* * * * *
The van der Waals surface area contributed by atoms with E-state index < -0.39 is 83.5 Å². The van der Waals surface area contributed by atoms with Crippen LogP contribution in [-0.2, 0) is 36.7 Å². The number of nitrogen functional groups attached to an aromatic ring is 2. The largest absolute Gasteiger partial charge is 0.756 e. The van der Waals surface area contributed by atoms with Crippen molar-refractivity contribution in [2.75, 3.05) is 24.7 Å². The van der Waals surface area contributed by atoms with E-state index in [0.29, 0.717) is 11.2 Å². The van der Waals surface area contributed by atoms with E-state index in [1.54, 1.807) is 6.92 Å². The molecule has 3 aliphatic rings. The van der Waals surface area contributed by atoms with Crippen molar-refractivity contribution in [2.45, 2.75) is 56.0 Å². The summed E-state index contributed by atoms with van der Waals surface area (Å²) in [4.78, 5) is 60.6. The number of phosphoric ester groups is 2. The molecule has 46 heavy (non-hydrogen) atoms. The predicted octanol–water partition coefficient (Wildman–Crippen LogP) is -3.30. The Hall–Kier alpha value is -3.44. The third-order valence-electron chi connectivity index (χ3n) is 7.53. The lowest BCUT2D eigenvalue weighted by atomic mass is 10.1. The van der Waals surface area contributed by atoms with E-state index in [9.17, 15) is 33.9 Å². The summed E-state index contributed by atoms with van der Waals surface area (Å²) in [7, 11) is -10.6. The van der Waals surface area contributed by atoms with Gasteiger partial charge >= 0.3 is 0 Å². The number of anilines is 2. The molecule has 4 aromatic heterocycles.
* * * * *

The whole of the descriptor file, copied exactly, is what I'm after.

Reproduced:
The van der Waals surface area contributed by atoms with E-state index < -0.39 is 83.5 Å². The van der Waals surface area contributed by atoms with Crippen LogP contribution in [-0.2, 0) is 36.7 Å². The number of nitrogen functional groups attached to an aromatic ring is 2. The largest absolute Gasteiger partial charge is 0.756 e. The van der Waals surface area contributed by atoms with Crippen molar-refractivity contribution in [2.75, 3.05) is 24.7 Å². The van der Waals surface area contributed by atoms with E-state index in [0.29, 0.717) is 11.2 Å². The van der Waals surface area contributed by atoms with E-state index in [1.54, 1.807) is 6.92 Å². The molecule has 3 aliphatic rings. The van der Waals surface area contributed by atoms with Crippen molar-refractivity contribution in [2.45, 2.75) is 56.0 Å². The summed E-state index contributed by atoms with van der Waals surface area (Å²) in [4.78, 5) is 60.6. The number of phosphoric ester groups is 2. The molecule has 46 heavy (non-hydrogen) atoms. The predicted octanol–water partition coefficient (Wildman–Crippen LogP) is -3.30. The Hall–Kier alpha value is -3.44. The third-order valence-electron chi connectivity index (χ3n) is 7.53. The lowest BCUT2D eigenvalue weighted by atomic mass is 10.1. The van der Waals surface area contributed by atoms with E-state index in [9.17, 15) is 33.9 Å². The summed E-state index contributed by atoms with van der Waals surface area (Å²) in [7, 11) is -10.6. The van der Waals surface area contributed by atoms with Gasteiger partial charge >= 0.3 is 0 Å². The number of anilines is 2. The molecule has 4 aromatic heterocycles.